How Hitachi US Activated their IndyCar Sponsorship with Social Media Works of Art

It’s never been easier for a brand to tell its story in this era of digital and social media. But it has also never been more difficult to drive people to actually engage with and relate to those stories.

Brands can pay for attention – as they’ve been able to do for decades – but those that are ahead of the curve today aren’t creating ads that interrupt, they’re creating content that inspires. They’re not engaging in standard ‘best practices,’ they’re creating what’s next – the best practices of tomorrow.

For years, Hitachi Motorsports has been lauded for their forward-thinking tech like their fuel injectors, which plays out each week fueling every car in the IndyCar series, but as the 2019 season approached, the global brand knew they had an opportunity to push their sponsorship and reach further, engaging consumers like never before. As Hitachi headed into what would prove to be a monumental second year with driver Josef Newgarden, they collaborated with digital agency MKTG to activate with the inventive speed, innovation and teamwork that the Hitachi Motorsports brand represents.

Hitachi has activated their Indycar racing sponsorship across digital with MKTG since 2014, and this year they created the brand’s new racing handle on Instagram, allowing Hitachi Motorsports to connect with a highly visual audience via inspirational, original visual storytelling – a feed-first essential to inspire in our social media, feed-first world of 2019.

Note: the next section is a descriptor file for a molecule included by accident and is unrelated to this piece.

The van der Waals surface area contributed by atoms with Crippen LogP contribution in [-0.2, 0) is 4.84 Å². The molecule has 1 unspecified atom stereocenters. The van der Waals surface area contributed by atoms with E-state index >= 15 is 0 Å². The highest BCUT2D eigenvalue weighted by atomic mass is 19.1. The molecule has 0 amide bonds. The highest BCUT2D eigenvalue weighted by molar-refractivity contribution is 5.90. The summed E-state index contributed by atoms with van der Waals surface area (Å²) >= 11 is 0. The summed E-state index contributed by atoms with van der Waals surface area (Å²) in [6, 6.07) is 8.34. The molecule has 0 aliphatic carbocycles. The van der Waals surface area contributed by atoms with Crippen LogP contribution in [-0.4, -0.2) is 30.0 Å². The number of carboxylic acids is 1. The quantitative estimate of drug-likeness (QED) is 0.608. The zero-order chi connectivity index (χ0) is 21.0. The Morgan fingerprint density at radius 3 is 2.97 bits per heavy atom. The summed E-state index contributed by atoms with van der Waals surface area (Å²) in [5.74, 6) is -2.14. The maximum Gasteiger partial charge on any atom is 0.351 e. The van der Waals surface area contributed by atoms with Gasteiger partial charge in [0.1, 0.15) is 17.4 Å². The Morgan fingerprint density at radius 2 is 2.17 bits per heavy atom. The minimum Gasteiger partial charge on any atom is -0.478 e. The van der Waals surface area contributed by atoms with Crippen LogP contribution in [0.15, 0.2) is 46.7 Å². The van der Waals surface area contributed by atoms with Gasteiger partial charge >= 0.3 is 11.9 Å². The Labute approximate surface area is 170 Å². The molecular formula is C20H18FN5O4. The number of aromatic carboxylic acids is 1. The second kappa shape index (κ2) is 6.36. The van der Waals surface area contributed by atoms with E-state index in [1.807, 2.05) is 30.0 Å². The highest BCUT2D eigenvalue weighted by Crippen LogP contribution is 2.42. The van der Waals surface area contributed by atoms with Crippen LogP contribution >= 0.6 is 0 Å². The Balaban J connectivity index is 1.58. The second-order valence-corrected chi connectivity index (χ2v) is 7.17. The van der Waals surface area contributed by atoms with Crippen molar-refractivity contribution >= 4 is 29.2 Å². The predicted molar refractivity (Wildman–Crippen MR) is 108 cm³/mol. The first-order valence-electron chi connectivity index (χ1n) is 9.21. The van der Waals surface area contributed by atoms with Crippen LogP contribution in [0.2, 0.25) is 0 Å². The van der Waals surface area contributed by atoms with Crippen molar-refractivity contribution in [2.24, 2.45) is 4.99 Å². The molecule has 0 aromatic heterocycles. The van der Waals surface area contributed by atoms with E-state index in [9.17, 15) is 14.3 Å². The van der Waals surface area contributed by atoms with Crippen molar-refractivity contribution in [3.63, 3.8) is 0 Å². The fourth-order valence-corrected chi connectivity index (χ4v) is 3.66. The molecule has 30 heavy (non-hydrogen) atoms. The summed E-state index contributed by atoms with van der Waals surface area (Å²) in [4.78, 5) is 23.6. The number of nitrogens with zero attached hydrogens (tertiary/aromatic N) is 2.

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We knew our microsite for Hitachi Motorsports US, which details the racing partnership and celebrates Josef Newgarden all season long wouldn’t be enough,” said Gavin Blawie, Senior Vice President – Strategy and Digital at MKTG. “We also wanted to push Hitachi Motorsports and Josef’s winning season story on Instagram with original, shareable stories as told by multiple artists working in partnership with the brand.”

When it comes to capturing attention and engagement in the feed, eye-catching, aesthetically awesome content reigns supreme, particularly the visual-first mediums like Instagram. Hitachi Motorsports has created inspiring content for years, but with the new Instagram account the opportunity for break through work led to Hitachi’s Artist of the Race Series – a season-long celebration of Josef, his story, and the sport through visually stunning, original brand content by a recruited roster of talented artists built to stand out in the feed. The agency brought on a group of elite artists to create their interpretations of Newgarden and the ongoing story of his drive to a championship IndyCar season. Each race meant the unveiling of something fans had never seen before, representing Newgarden and the excitement and precision playing out on each of the unique tracks around the continent. The campaign was led at MKTG by Elliot Gerard, Vice President and Creative Director at the agency, and the veteran creative noted the goal wasn’t just about eye-catching art, but visualizing the thrilling IndyCar season. [articles continues below examples + artist comments]

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In-Depth: A closer look at the Artist of the Race Series (Check out Hitachi Motorsports on IG)